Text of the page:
Highest-ranking female administrator in the Division of Agricultural Sciences and Natural Resources serves as mentor
By Sean Hubbard
Cynda Clary does more than just say it’s all about the students: She eats, breathes, sleeps and lives for the success of students in Oklahoma State University’s College of Agricultural Sciences and Natural Resources.
Clary has been the highest-ranking female administrator in the Division of Agricultural Sciences and Natural Resources since she accepted the position of associate dean in 2012. Her title does not get in the way of helping out wherever she can.
Kristi Sproul, education and marketing specialist for AgCareers.com and former CASNR prospective student coordinator, worked with Clary on several projects, including the National FFA Convention.
“Often faculty members spend part of their day in the trade show booth and don’t necessarily engage with prospective students,” Sproul explains. “Dr. Clary, however, will work the booth the entire day and really connect with prospective students to encourage them to join the CASNR family.”
For the 2015 convention, Sproul proposed pomping the CASNR and FFA logos — ala Homecoming displays — as the interactive booth activity. This turned out to be a lot more work than she expected.
“Dr. Clary sat down on the concrete floor, in her suit, after the trade show had closed for the night, and pomped alongside the college students,” Sproul recalls. “She doesn’t shy away from the less glamorous jobs, and that says a lot about her character.”
Clary earned a bachelor’s degree in agricultural business from California Polytechnic State University before earning her master’s degree at Purdue University.
At Purdue, Clary was the graduate teaching assistant for the marketing team. With her master’s degree, Clary headed back to California to co-teach a summer course at Cal Poly.
Teaching stoked the fire within her to work in higher education, so she went to North Carolina State University, where she completed her Ph.D. in the agricultural economics department.
Clary began her teaching career at New Mexico State University and held many positions over the next 19 years.
Chadelle “Chaddy” Robinson, college assistant professor of agricultural economics at New Mexico State, was a lost sophomore when she met Clary, struggling to find a fit in a college and a passion for a field of interest.
“She taught by example and reminded me often that sometimes you just need to slow down and take care of the people around you, especially the ones you know are struggling,” Robinson said.
When Robinson went to graduate school at NMSU, Clary was the chair of her master’s committee. With high standards for her thesis and Clary pushing her to present at professional conferences, Robinson was nervous about the statistics in her work.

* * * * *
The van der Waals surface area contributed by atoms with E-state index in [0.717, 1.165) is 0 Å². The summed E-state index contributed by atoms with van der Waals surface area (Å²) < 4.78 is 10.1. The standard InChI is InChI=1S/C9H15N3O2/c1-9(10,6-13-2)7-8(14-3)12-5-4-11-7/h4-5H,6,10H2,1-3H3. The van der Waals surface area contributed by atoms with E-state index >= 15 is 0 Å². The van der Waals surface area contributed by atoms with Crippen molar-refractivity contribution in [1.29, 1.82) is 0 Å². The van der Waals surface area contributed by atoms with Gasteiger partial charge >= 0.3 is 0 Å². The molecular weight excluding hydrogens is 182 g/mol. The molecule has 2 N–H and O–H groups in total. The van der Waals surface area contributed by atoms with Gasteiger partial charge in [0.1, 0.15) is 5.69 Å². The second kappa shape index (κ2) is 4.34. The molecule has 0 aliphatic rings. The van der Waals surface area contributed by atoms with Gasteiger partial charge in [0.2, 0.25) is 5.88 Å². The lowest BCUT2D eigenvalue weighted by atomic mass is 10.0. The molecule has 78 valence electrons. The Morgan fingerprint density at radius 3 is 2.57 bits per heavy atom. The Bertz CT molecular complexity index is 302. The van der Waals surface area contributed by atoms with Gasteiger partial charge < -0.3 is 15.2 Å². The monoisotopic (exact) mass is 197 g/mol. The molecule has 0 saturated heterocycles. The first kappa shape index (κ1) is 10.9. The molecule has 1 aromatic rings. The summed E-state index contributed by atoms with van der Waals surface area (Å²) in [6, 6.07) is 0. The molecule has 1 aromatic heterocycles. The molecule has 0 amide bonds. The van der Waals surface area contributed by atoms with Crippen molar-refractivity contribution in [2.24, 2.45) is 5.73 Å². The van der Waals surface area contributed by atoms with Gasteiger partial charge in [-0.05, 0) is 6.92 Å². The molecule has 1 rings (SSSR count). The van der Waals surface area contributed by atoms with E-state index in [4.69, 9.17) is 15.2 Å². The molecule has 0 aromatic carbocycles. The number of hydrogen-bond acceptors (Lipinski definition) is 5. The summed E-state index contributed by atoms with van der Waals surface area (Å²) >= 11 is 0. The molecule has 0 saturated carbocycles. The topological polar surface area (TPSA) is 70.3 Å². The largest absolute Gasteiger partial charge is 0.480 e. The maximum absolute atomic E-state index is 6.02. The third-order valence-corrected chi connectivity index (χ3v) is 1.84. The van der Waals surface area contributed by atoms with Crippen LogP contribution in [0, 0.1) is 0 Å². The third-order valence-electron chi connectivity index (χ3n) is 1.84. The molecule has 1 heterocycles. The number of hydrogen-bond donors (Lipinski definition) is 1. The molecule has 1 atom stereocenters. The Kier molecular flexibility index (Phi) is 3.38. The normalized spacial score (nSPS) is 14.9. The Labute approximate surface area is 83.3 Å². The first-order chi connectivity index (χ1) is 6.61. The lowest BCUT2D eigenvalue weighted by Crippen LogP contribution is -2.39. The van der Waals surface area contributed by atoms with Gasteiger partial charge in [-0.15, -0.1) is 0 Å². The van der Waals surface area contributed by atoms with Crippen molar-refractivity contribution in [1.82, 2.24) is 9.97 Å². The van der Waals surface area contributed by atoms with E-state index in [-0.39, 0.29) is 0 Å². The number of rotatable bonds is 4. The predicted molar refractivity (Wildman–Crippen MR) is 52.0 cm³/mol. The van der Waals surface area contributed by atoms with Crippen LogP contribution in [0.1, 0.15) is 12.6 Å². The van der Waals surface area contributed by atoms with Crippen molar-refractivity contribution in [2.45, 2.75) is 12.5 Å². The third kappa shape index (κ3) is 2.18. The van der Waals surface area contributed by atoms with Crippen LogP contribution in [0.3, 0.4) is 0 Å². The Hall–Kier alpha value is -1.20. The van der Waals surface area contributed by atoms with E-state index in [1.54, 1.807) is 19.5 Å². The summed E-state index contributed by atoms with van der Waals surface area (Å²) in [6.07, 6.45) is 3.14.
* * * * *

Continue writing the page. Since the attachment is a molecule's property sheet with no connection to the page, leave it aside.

Clary cleared her calendar, and the pair spent an evening working through Robison’s thesis until they heard their stomachs rumble.
“She ran to the local grocery store and grabbed a roasted chicken and loaf of warm baked bread. We sat on the floor of her office, continued to work on the paper and ate dinner,” Robinson remembers. “I can still remember the satisfaction of the meal. The chicken was tasty, but the company was fabulous.”
Years later, Clary’s family chose to relocate to Stillwater so the educator could bring her passion for student success to CASNR. This decision was not as simple as just packing up and moving. In Las Cruces, New Mexico, Clary’s husband, Rob Haddock, was a corporate financial controller, a youth basketball coach and a youth baseball league board member — rewarding positions not necessarily easy to replicate elsewhere.
“He gave all that up for me to be able to take on this opportunity,” Clary says. “His support is what has made my career possible.”
It didn’t take long at OSU for Clary to find herself serving as a mentor in a Women in Leadership program through the Institute for Teaching and Learning Excellence.
“Dr. Clary has been both a formal and informal mentor to me, and I have valued her ability to view situations and issues from multiple perspectives,” says Kristen Baum, associate professor of integrative biology at OSU. “She’s very generous with her time and provides her undivided attention, even when there are important deadlines and more pressing issues.”
Her colleagues in CASNR also sing her praises.
“Dr. Clary is a proven leader in higher education and initiates results-driven programs,” says Tom Coon, DASNR vice president. ““With record enrollment and unparalleled retention rates, we are able to graduate students who are workforce ready for the agriculture and natural resource industry job markets. She is a catalyst for the successes of our students and is truly motivated in finding new ways to assist them in their academic journeys.”
While Clary doesn’t get to spend much time in the classroom, she still manages a lot of student interaction.
“We don’t just invest in those students who ace every class and seem to always make the right decision, but we invest in that student who is on academic probation and is struggling and has made some wrong decisions, too,” she says. “We are honest with them, show them the big picture and help them decide what their priorities are and what decisions they need to make. As a college and a division, we do those things every day, and that makes me extremely proud to be associated with this place.”